Adrian wasn’t as stuffy as Henry, and he wasn’t as frivolous as Griff or Fitz. He was actually a reasonably nice guy, the kind of guy that Paul liked in spite of himself. As Adrian laughed with his brothers, Paul wondered briefly if there was any way he could find Adrian’s total indifference to stress inspirational instead of infuriating. He was trying to be more under­standing with Adrian now that they worked together, though market con­ditions were making that tough.
A light touch on his arm stirred him from this consideration.
“There you are!” Merrill said. She was flanked by Lily; both were dressed in blue. Or perhaps it was Merrill who flanked Lily: Lily bloomed at these sorts of social events, unfurling her petals like a fl ower in a hot­house. Her cornstalk blond hair had been spun into a complex series of braids, not unlike that of the dressage horses she still rode on summer weekends. From her ears dangled two teardrop diamonds, each stone larger than her engagement ring. Her father had given them to her, Paul knew, on the occasion of her wedding.
Merrill looked quietly beautiful—the simplicity of her dress brought out the blueness of her eyes, the tone of her  shoulders— and though she was smiling, her face was taut with frustration. Paul sensed that he was about to be reprimanded. He leaned in, kissing both sisters on the cheek.
“I’m sorry I’m late,” he said preemptively. “And I know I’m supposed to be in black tie. I came straight from the office. You both look great, as always.”
“You’re here now,” Merrill conceded.
“You missed Mom’s speech, though,” Lily protested. She blinked her big eyes impetuously at him.
“I know. I’m sorry. How was the party?”
“Great,” Lily said absently. He had already lost her attention. Her eyes scanned the room just beyond his shoulder. “Are you guys coming to the after-party? Looks like things are winding down.”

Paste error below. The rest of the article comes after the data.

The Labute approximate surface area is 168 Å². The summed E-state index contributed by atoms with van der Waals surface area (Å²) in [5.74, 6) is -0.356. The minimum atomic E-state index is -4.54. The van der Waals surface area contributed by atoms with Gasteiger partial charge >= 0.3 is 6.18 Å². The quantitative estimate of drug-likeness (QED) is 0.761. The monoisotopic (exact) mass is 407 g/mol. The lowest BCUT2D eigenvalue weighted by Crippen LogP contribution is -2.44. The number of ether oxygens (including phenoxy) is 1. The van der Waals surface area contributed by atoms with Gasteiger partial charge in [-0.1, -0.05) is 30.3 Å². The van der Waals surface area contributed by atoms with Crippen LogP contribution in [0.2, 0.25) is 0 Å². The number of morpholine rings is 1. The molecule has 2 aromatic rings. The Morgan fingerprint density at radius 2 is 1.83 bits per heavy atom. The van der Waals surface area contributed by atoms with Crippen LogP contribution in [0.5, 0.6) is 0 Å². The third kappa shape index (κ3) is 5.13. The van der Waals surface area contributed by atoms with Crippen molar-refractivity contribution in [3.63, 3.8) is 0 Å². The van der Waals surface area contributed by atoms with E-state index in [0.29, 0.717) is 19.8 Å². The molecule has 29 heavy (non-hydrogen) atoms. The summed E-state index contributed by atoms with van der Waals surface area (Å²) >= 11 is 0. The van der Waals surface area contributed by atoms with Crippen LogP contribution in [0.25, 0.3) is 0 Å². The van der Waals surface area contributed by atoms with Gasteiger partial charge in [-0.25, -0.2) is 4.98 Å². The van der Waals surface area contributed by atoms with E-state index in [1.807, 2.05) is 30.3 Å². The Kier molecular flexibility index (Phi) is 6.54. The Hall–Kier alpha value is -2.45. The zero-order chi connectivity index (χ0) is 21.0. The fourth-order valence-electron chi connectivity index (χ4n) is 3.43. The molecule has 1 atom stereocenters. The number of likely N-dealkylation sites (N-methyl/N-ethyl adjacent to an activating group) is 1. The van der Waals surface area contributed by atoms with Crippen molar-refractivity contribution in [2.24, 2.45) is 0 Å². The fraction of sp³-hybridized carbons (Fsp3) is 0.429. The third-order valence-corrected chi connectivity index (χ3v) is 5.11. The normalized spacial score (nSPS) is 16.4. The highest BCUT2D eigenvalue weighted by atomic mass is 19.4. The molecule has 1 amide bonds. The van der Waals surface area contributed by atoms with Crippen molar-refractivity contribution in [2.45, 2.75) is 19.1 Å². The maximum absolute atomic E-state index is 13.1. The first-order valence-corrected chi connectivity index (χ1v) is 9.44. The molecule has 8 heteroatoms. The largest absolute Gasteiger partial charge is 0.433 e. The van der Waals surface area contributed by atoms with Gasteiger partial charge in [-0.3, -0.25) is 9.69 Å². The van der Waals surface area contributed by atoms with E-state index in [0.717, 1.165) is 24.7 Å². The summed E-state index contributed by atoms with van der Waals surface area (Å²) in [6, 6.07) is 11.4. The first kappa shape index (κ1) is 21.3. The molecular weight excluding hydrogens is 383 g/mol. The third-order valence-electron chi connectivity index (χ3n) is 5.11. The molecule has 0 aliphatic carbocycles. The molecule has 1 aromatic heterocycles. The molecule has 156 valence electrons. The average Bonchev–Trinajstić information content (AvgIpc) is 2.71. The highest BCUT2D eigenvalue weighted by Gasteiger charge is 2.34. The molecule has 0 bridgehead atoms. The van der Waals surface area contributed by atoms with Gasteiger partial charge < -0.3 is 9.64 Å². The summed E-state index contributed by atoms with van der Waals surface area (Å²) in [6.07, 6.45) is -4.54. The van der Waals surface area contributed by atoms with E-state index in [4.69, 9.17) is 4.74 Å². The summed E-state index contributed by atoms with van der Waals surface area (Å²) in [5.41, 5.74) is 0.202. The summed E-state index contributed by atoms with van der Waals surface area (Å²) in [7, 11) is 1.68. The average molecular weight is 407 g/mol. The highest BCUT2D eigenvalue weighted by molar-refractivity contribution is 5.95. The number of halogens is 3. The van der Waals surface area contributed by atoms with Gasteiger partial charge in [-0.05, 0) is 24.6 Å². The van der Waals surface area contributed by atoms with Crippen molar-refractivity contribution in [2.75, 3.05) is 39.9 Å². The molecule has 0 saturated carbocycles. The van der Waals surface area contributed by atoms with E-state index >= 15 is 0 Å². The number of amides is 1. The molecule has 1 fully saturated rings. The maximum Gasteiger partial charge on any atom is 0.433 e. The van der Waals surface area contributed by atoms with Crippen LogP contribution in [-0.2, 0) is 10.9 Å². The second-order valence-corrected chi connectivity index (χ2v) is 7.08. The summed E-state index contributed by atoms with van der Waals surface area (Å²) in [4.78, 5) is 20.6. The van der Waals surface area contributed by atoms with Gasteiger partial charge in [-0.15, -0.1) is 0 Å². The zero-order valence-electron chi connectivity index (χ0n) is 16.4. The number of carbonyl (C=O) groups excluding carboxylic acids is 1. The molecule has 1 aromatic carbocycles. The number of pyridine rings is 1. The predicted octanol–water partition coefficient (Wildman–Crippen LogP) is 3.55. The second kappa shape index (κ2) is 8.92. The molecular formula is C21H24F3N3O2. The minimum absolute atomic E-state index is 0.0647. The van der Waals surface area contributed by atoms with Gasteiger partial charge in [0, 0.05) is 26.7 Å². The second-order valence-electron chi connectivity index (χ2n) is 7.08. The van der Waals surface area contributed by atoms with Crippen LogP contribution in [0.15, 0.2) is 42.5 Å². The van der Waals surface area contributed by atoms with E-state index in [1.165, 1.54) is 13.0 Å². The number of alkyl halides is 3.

“Of course,” Merrill said.
“Doubtful,” Paul said, in tandem.
They stared at each other, and Lily let out an awkward laugh. “I’ll leave you guys to discuss,” she said. “I think you should come, though. It’ll be fun. Even Mom and Dad are stopping by.”
Lily turned and flounced off, the bustle of her dress trailing behind her. The dress was cut low in the back, and Paul noticed how uncomfort­ably thin she was. He could see the articulation of all her vertebrae, and small hollows beneath the blades of her shoulders. Lily was forever dieting. She had an evolving list of foods to which she claimed to be allergic. Some­times Paul wondered if she had cut out food entirely.
“We have to go to the after-party,” Merrill said once Lily was out of earshot. Her voice was strained. “Tonight’s important to my parents.”
Paul pulled in a deep breath and let his eyes flicker shut for a half second. “I know,” he said. “But I’ve got to weigh that against sheer exhaus­tion. I’ve been working around the clock. Which is important to your dad, too, by the way.”
“There are things he values other than work.”
Paul ignored the snappishness in her voice. “Look, I’m doing the best I can. I’m just exhausted. I’d love to go home and just fall asleep with you.”
The crease in Merrill’s forehead relaxed. “I’m sorry,” she said, and shook her head. She reached up and wrapped her arms tenderly around the back of his neck. Paul pressed his nose against her golden brown hair; he could feel the slope of her skull beneath, and she smelled warm, like maple syrup. When she pulled back, she kept her hands resting on his shoulders. He slipped his grasp to the small of her back and held on to her, admiring her at an arm’s length. “I really do understand,” she said, and sighed. “Work’s been crazy for me, too. I barely had time to change. I look terrible. I didn’t even do my hair.”
“You look stunning, actually. Great dress.”